Personal tools


Skip to content. | Skip to navigation

Sound and independent information
on the environment

You are here: Home / Data and maps / Indicators / Transport final energy consumption by mode / Transport final energy consumption by mode (TERM 001) - Assessment published Jan 2011

Transport final energy consumption by mode (TERM 001) - Assessment published Jan 2011

Indicator Assessment Created 15 Nov 2010 Published 10 Jan 2011 Last modified 05 Nov 2013, 10:31 AM
Topics: , ,

Generic metadata


Transport Transport (Primary topic)

Energy Energy

energy | transport indicators | transport
DPSIR: Pressure
Typology: Descriptive indicator (Type A - What is happening to the environment and to humans?)
Indicator codes
  • TERM 001
Temporal coverage:
Geographic coverage:
Austria, Belgium, Bulgaria, Cyprus, Czech Republic, Denmark, Estonia, Finland, France, Germany, Greece, Hungary, Iceland, Ireland, Italy, Latvia, Lithuania, Luxembourg, Malta, Netherlands, Norway, Poland, Portugal, Romania, Slovakia, Slovenia, Spain, Sweden, Switzerland, United Kingdom

Key policy question: Is the total energy consumption from transport growing?

Key messages

For the first time since 1990, annual transport energy consumption in the EEA member countries fell, by 0.8%.  This reflects the downturn in demand for transport caused by the early stages of the economic recession. Specifically, in 2008 annual declines in road, inland shipping and bunkering (sea) energy consumption outweighed increases in rail and aviation transport consumption. However, the fall does not change the long term picture which shows an increase of 36% between 1990 and 2008. Road transport, responsible for 71 % of transport energy consumption, remains the largest consumer.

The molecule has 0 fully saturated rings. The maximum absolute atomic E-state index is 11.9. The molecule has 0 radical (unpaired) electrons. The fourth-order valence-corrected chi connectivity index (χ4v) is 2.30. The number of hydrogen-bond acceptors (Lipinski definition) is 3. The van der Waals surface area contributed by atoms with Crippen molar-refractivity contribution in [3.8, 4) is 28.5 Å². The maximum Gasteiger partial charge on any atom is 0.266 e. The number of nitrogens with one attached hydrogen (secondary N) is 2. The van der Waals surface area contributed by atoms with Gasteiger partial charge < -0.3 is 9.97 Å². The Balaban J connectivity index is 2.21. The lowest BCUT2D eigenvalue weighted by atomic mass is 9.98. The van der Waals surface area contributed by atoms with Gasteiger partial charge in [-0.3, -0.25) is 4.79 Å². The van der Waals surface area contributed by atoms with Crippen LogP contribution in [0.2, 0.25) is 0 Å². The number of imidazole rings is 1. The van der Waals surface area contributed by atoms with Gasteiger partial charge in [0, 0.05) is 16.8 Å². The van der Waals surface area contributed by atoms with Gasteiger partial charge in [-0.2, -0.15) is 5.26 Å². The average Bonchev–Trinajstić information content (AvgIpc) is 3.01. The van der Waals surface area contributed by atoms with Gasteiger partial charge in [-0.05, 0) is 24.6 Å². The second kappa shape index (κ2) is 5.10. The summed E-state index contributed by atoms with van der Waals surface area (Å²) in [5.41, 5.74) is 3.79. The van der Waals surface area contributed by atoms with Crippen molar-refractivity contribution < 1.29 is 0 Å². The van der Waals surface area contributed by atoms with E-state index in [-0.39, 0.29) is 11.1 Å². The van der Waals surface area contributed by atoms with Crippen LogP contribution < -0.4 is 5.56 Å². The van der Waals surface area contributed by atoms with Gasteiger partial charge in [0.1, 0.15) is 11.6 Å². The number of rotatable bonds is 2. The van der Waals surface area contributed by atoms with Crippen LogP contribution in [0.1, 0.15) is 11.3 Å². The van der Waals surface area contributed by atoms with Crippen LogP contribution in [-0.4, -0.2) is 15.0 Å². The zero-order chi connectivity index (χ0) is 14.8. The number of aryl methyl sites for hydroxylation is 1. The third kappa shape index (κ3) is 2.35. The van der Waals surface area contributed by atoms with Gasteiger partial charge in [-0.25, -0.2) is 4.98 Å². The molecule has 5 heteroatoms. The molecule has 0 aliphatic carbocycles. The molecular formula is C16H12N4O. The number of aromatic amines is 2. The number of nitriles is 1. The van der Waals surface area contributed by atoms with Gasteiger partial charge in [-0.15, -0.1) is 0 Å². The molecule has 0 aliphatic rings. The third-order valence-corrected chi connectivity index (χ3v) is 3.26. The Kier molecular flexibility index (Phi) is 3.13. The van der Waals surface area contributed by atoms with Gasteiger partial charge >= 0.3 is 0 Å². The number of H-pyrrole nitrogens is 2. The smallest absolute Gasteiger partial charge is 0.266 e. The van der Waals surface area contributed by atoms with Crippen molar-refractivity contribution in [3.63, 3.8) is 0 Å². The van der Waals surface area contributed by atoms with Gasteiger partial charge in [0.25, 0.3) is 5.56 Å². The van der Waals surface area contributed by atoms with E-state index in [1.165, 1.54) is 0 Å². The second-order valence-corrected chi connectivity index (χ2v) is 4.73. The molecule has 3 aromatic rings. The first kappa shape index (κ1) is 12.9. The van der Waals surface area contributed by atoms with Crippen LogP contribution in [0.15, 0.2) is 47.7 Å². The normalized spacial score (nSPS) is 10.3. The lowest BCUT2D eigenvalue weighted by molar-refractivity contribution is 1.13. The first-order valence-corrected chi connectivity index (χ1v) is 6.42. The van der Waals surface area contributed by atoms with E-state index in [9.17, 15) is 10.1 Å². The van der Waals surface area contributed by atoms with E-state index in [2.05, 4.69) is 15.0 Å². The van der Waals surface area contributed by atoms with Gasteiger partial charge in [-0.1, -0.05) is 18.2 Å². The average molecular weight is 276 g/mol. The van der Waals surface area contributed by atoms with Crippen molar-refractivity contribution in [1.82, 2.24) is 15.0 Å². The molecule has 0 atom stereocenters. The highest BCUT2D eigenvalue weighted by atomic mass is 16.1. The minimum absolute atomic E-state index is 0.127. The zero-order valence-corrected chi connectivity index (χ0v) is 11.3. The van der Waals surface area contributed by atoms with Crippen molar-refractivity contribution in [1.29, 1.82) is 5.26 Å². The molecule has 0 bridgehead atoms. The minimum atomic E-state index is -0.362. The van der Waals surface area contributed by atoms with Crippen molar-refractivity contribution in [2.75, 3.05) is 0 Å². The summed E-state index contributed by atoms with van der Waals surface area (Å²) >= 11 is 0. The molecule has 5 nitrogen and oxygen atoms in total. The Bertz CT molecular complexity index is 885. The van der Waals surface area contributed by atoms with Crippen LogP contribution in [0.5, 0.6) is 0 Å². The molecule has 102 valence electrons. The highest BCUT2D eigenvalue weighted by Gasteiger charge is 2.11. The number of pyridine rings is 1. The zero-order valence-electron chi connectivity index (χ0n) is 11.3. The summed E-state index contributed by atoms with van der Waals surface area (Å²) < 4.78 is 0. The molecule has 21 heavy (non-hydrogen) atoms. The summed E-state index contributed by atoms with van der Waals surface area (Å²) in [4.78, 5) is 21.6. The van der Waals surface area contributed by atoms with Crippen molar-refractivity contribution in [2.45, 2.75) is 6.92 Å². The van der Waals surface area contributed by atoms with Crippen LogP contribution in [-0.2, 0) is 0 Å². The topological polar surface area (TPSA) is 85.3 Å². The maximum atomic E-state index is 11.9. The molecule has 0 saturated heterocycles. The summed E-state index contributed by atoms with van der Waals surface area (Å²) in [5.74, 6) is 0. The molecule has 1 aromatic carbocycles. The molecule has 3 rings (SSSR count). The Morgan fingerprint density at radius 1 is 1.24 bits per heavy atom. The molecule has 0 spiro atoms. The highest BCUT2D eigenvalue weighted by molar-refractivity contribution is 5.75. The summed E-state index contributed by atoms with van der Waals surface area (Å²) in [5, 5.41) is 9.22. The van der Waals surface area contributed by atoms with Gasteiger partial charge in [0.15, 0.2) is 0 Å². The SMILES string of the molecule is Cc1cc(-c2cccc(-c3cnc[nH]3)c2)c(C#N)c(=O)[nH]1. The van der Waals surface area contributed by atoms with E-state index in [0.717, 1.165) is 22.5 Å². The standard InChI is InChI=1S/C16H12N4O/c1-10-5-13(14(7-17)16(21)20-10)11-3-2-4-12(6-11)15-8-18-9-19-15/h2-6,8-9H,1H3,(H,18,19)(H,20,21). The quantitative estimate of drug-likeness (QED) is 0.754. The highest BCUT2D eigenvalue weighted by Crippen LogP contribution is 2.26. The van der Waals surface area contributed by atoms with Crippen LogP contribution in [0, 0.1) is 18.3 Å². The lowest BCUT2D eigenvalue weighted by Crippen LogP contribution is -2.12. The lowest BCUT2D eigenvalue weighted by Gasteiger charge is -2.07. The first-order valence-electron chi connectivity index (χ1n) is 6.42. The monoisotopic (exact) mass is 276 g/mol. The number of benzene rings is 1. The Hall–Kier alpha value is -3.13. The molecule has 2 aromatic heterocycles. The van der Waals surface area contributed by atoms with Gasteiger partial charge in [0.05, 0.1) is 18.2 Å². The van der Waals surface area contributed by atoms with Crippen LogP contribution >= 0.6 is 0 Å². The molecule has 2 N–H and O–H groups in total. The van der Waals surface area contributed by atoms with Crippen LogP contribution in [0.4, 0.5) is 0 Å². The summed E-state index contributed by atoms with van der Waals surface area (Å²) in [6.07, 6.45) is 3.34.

Transport final energy consumption by mode

Note: The total energy consumption in transport in Mtoe from 1990 onwards. Transport modes included are bunkers (sea), air transport (domestic and international), inland navigation, rail transport and road transport (split by passenger and freight).

Data source:

Eurostat, Supply, transformation, consumption - all products, 
Eurostat, Supply, transformation, consumption - solid fuels,
Eurostat, Supply, transformation, consumption - oil,
Eurostat, Supply, transformation, consumption – gas,
Eurostat, Supply, transformation, consumption – Electricity,
Eurostat, Supply, transformation, consumption – renewable(biofuels),

[data accessed 1 September 2010]

Downloads and more info

Key assessment